Results 11-17of 17 Reviews
by Mr. Wonka
Brooklyn, New York
December 17, 2005
From journal Buenas Tardes, Buenos Aires
October 26, 2005
From journal 3 Days in Buenos Aires
by Kauai Boy
July 5, 2004
Entry into the cemetary is free and, as I had visited here before, we walked right in without a guide. However, for first timers, I do recommend hiring someone to walk you through--just ask at the info desk in the entrance. You could also freeload off of larger tour groups and their guides.
One word of caution: beggars often frequent the entrance of the cemetary and the neighboring church. You will need to either shrug them off rudely or part with a few coins -- they're experts at tugging at your heart-strings.
From journal Volleyball Team in Buenos Aires
March 8, 2002
This cemetery, which covers over 13 acres of ground, contains an amazing cornucopia of grandiose tombs and mausoleums. It is said that the cemetery occupies the most expensive plot of land in Argentina, and this is reflected by the fact that many great political figures, war heroes, athletes and writers are laid to rest here. The clusters of mausoleums, shaped like classical temples and pyramids, are impressively enormous and form claustrophobic "avenues". Some are as large as houses and have several "floors" within them. Casually stroll down the passageways and just gawk at the remarkable assortment of sculptures and detailed adornment. Near the entrance, there is a large general plan of the cemetery that indicates the locations of the memorials of many notables including Evita Duarte de Peron, embalmed in the Duarte family tomb. Gray skies and a slightly coolish breeze intensified the somber mood throughout my visit to this historic cemetery.
Ironically, the cemetery is home to its own living population of stray cats who seem to be well fed by some local custodian. Seeing cats of all shapes and sizes materializing from between mausoleums and dashing towards the custodian gives a true meaning to the term "feeding frenzy".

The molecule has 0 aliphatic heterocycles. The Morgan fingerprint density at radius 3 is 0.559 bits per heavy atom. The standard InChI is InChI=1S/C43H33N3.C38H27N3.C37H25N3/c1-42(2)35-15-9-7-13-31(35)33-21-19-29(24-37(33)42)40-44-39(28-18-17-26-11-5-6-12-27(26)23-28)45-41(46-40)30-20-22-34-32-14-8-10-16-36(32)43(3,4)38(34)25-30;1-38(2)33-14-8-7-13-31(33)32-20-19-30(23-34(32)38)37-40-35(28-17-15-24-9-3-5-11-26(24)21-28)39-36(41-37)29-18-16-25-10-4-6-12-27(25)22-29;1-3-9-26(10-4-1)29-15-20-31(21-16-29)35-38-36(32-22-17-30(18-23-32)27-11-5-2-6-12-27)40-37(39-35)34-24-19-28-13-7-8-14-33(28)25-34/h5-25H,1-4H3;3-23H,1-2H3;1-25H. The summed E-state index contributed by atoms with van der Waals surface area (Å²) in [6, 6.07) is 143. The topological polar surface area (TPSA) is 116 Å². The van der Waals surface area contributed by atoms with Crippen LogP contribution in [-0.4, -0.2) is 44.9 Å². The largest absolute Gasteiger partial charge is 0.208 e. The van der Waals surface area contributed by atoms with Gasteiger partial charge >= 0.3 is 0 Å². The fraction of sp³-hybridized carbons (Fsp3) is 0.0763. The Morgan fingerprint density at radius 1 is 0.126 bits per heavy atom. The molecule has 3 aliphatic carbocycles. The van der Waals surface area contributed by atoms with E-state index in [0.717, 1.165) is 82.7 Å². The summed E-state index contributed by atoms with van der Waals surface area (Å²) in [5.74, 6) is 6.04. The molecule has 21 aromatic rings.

The admission hours of the cemetery (which dates from 1822) are from 10AM to 5PM. The interesting La Recoleta neighborhood surrounding the cemetery features many fine restaurants (lots of delicious steak places), ice cream shops (almost as good as the gelato in Italy), boutiques, trendy art galleries and the like. Wandering through a dark cemetery is not for everybody, but this is a very interesting excursion and one can comprehend how Argentines deal with their cities of the dead.
From journal Bill in Argentina - BUENOS AIRES
New York, New York
June 29, 2001
Of course you'll want to visit Recoleta cemetery, where Eva Peron is buried - her tomb is adorned with flowers from a constant barrage of well-wishers, along with plaques from various organizations. Though it's hard to find your way around the cemetery, follow groups of people and you're sure to find Evita's resting place.
The cemetery I found to be the most interesting was the larger Chacarita Cemetery. Famous people buried here include Carlos Gardel (the father of the Tango), and Juan Perón. Carlos Gardel's tomb is almost festive, and is adorned with a large statue of the musician. Be sure you ask someone to show you where it is, as this cemetery is much less touristy, so you can't find famous tombs by following crowds. A kind groundskeeper showed me the way to Gardel's tomb, then took me over to Juan Peron's, where, as luck would have it, there was a small group of people gathered around to celebrate his birthday (I had no idea it was his birthday when I went!) They sang songs, hugged and kissed each other, and didn't seem to mind that I was lurking about. What an experience! You have to take the subway to get to Chacarita Cemetery - ask at the tourist office.
From journal Hello, Buenos Aires
, New Mexico
June 25, 2001
From journal A Weekend in Buenos Aires
November 2, 2000
From journal Be A Part of B.A.